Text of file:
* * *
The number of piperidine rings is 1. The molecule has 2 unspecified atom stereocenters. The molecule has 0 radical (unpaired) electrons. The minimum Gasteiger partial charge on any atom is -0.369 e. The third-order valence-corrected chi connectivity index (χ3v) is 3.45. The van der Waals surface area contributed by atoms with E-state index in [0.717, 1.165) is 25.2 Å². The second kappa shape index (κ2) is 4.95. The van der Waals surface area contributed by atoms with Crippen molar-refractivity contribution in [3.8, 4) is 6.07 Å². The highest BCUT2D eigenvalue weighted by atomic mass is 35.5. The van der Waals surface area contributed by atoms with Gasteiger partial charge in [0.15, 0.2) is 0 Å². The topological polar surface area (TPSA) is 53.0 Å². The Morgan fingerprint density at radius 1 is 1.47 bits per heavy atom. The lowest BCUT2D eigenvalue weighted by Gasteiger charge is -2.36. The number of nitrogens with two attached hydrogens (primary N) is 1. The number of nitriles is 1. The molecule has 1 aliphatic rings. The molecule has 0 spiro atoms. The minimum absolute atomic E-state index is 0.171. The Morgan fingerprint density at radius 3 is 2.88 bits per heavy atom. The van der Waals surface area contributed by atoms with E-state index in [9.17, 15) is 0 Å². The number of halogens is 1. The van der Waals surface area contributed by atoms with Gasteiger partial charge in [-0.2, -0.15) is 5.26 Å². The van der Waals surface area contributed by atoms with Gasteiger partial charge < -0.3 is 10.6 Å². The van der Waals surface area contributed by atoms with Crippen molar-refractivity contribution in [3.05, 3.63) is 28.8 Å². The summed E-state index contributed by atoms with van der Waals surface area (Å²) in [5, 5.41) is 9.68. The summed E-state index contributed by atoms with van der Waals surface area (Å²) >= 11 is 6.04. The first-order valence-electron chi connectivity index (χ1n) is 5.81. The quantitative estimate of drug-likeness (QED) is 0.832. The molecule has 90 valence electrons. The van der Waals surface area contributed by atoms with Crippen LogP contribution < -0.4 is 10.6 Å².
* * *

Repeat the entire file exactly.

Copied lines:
The number of piperidine rings is 1. The molecule has 2 unspecified atom stereocenters. The molecule has 0 radical (unpaired) electrons. The minimum Gasteiger partial charge on any atom is -0.369 e. The third-order valence-corrected chi connectivity index (χ3v) is 3.45. The van der Waals surface area contributed by atoms with E-state index in [0.717, 1.165) is 25.2 Å². The second kappa shape index (κ2) is 4.95. The van der Waals surface area contributed by atoms with Crippen molar-refractivity contribution in [3.8, 4) is 6.07 Å². The highest BCUT2D eigenvalue weighted by atomic mass is 35.5. The van der Waals surface area contributed by atoms with Gasteiger partial charge in [0.15, 0.2) is 0 Å². The topological polar surface area (TPSA) is 53.0 Å². The Morgan fingerprint density at radius 1 is 1.47 bits per heavy atom. The lowest BCUT2D eigenvalue weighted by Gasteiger charge is -2.36. The number of nitrogens with two attached hydrogens (primary N) is 1. The number of nitriles is 1. The molecule has 1 aliphatic rings. The molecule has 0 spiro atoms. The minimum absolute atomic E-state index is 0.171. The Morgan fingerprint density at radius 3 is 2.88 bits per heavy atom. The van der Waals surface area contributed by atoms with E-state index in [9.17, 15) is 0 Å². The number of halogens is 1. The van der Waals surface area contributed by atoms with Gasteiger partial charge in [-0.2, -0.15) is 5.26 Å². The van der Waals surface area contributed by atoms with Gasteiger partial charge < -0.3 is 10.6 Å². The van der Waals surface area contributed by atoms with Crippen molar-refractivity contribution in [3.05, 3.63) is 28.8 Å². The summed E-state index contributed by atoms with van der Waals surface area (Å²) in [5, 5.41) is 9.68. The summed E-state index contributed by atoms with van der Waals surface area (Å²) >= 11 is 6.04. The first-order valence-electron chi connectivity index (χ1n) is 5.81. The quantitative estimate of drug-likeness (QED) is 0.832. The molecule has 90 valence electrons. The van der Waals surface area contributed by atoms with Crippen LogP contribution < -0.4 is 10.6 Å².